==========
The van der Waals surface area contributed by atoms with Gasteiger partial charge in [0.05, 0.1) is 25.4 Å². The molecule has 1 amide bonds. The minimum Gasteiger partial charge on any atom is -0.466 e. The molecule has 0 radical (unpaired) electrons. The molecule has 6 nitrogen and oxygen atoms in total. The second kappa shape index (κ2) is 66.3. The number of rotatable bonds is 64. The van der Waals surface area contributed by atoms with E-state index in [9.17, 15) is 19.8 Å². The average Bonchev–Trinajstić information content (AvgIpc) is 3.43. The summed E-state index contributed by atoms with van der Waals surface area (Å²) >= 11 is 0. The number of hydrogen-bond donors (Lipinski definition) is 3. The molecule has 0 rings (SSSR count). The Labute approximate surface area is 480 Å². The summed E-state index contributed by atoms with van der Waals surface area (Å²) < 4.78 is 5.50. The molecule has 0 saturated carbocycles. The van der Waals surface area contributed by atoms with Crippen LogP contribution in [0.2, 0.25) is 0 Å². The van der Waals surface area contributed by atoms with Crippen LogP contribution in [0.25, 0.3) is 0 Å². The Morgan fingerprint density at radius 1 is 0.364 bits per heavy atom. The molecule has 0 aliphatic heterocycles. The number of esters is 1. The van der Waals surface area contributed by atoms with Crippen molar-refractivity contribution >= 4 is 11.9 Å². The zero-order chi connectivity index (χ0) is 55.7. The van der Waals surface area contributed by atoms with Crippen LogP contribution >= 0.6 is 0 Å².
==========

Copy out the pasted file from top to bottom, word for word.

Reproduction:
The van der Waals surface area contributed by atoms with Gasteiger partial charge in [0.05, 0.1) is 25.4 Å². The molecule has 1 amide bonds. The minimum Gasteiger partial charge on any atom is -0.466 e. The molecule has 0 radical (unpaired) electrons. The molecule has 6 nitrogen and oxygen atoms in total. The second kappa shape index (κ2) is 66.3. The number of rotatable bonds is 64. The van der Waals surface area contributed by atoms with E-state index in [9.17, 15) is 19.8 Å². The average Bonchev–Trinajstić information content (AvgIpc) is 3.43. The summed E-state index contributed by atoms with van der Waals surface area (Å²) >= 11 is 0. The number of hydrogen-bond donors (Lipinski definition) is 3. The molecule has 0 rings (SSSR count). The Labute approximate surface area is 480 Å². The summed E-state index contributed by atoms with van der Waals surface area (Å²) < 4.78 is 5.50. The molecule has 0 saturated carbocycles. The van der Waals surface area contributed by atoms with Crippen LogP contribution in [0.2, 0.25) is 0 Å². The van der Waals surface area contributed by atoms with Crippen LogP contribution in [0.25, 0.3) is 0 Å². The Morgan fingerprint density at radius 1 is 0.364 bits per heavy atom. The molecule has 0 aliphatic heterocycles. The number of esters is 1. The van der Waals surface area contributed by atoms with Crippen molar-refractivity contribution >= 4 is 11.9 Å². The zero-order chi connectivity index (χ0) is 55.7. The van der Waals surface area contributed by atoms with Crippen LogP contribution >= 0.6 is 0 Å².